Thursday, 28 February 2013

Problems in estimating composite reliability of ‘unitised’ assessments

an article by Tom Bramley and Vikas Dhawan (ARD Research Division, Cambridge Assessment, Cambridge, UK) published in Research Papers in Education Volume 28 Issue 1 (February 2013)


This paper discusses the issues involved in calculating indices of composite reliability for ‘modular’ or ‘unitised’ assessments of the kind used in GCSEs, AS- and A-level examinations in England. The increasingly widespread use of on-screen marking has meant that the item-level data required for calculating indices of reliability is now routinely available for most (but not all) units of unitised assessments.

Whilst it is relatively straightforward to obtain indices of reliability at unit level, it is far more complex to obtain indices at overall assessment level because of problems created by:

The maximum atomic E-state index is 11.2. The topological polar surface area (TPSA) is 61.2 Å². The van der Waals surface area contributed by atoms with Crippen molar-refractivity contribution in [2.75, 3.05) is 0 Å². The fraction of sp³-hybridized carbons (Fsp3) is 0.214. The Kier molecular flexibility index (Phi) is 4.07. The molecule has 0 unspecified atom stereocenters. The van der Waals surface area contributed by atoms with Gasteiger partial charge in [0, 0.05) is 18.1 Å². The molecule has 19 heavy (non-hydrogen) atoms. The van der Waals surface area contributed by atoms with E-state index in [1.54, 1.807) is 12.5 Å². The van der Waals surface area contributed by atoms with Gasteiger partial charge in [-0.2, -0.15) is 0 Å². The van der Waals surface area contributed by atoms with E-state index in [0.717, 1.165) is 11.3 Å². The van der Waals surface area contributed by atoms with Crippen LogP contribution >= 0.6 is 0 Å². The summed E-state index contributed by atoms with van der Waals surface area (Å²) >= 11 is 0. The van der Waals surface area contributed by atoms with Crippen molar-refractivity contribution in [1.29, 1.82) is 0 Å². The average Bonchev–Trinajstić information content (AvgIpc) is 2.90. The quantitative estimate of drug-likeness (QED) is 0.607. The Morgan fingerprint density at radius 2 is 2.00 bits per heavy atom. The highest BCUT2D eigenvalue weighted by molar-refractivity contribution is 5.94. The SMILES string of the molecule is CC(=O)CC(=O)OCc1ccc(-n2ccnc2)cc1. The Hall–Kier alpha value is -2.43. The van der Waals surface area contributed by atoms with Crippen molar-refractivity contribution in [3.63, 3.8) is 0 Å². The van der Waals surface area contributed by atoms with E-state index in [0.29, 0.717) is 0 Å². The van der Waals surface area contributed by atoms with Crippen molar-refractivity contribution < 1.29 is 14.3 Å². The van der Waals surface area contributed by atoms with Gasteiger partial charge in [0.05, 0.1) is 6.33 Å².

1. the number of different possible ‘routes’ to the final assessment;
  2. the different knowledge, skills and understanding assessed in different units;
  3. the wide variety in item type and size within and across units;
  4. the fact that the item-level data required for calculating reliability indices is not available (or does not exist) for certain units; and
  5. the different intended weighting of different units in the composite total and the possible distortion of these weights by use of the Uniform Mark Scale.
We derive and compare several indices of composite reliability for, as an example, a three-unit assessment using both classical test theory and item response theory. We conclude that while it is desirable to derive and report indices of reliability at unit level, it is less appropriate at the level of the whole assessment.

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